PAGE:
does two things right away: It sets up a world and then it subverts its own rules even as it follows them. It works like a sonata of sorts, but, like a good version of the form, it does not follow a wholly predictable structure. Many children’s books do, particularly for this age, as kids love repetition and the books supply it. They often end as we expect, with a circling back to the start, and a fun twist. This is satisfying but it can be forgettable. Kids — people — also love depth and surprise, and “Goodnight Moon” offers both. Here’s what I think it does that is so radical and illuminating for writers of all kinds, poets and fiction writers and more."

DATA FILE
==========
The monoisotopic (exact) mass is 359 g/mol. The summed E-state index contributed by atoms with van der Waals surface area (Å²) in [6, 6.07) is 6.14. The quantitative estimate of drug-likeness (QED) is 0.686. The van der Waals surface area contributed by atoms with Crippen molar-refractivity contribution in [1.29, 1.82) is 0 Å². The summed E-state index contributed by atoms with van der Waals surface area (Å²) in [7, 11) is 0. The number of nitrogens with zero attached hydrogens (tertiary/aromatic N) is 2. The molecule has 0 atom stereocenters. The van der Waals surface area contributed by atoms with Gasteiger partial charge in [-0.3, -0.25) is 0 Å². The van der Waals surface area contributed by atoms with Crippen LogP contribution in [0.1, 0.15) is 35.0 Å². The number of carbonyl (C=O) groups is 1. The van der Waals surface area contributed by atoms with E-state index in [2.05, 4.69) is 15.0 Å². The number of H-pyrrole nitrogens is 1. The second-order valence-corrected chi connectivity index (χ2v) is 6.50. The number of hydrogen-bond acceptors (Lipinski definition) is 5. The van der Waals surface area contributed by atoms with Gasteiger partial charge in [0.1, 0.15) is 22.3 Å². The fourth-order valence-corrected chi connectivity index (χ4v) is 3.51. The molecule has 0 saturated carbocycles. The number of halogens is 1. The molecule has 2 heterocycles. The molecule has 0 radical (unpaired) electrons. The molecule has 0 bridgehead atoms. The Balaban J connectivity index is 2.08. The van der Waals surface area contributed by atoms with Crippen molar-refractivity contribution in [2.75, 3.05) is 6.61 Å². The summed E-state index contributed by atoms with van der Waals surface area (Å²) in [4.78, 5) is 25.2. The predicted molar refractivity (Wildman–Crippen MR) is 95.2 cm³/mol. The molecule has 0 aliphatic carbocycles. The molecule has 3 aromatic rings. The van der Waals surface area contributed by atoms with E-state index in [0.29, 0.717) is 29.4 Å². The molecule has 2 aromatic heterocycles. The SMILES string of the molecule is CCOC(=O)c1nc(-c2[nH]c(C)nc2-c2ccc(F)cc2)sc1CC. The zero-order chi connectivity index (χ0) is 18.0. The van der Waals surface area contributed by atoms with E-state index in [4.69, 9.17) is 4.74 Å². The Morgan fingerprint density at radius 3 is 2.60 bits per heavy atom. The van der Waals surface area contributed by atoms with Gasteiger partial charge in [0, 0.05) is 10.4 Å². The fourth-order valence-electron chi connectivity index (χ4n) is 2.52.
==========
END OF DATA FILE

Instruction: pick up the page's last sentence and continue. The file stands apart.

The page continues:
"Consider the stakes. The lack of diversity and equity in the publishing industry is not a theoretical issue for us to intellectualize over coffee. It is an injustice. The destruction of libraries and burning of books has historically been used to strip peoples of their history and culture. Those in power continue to limit the ability of those they have subjugated to share their stories. They retain ultimate control of the narrative and their power."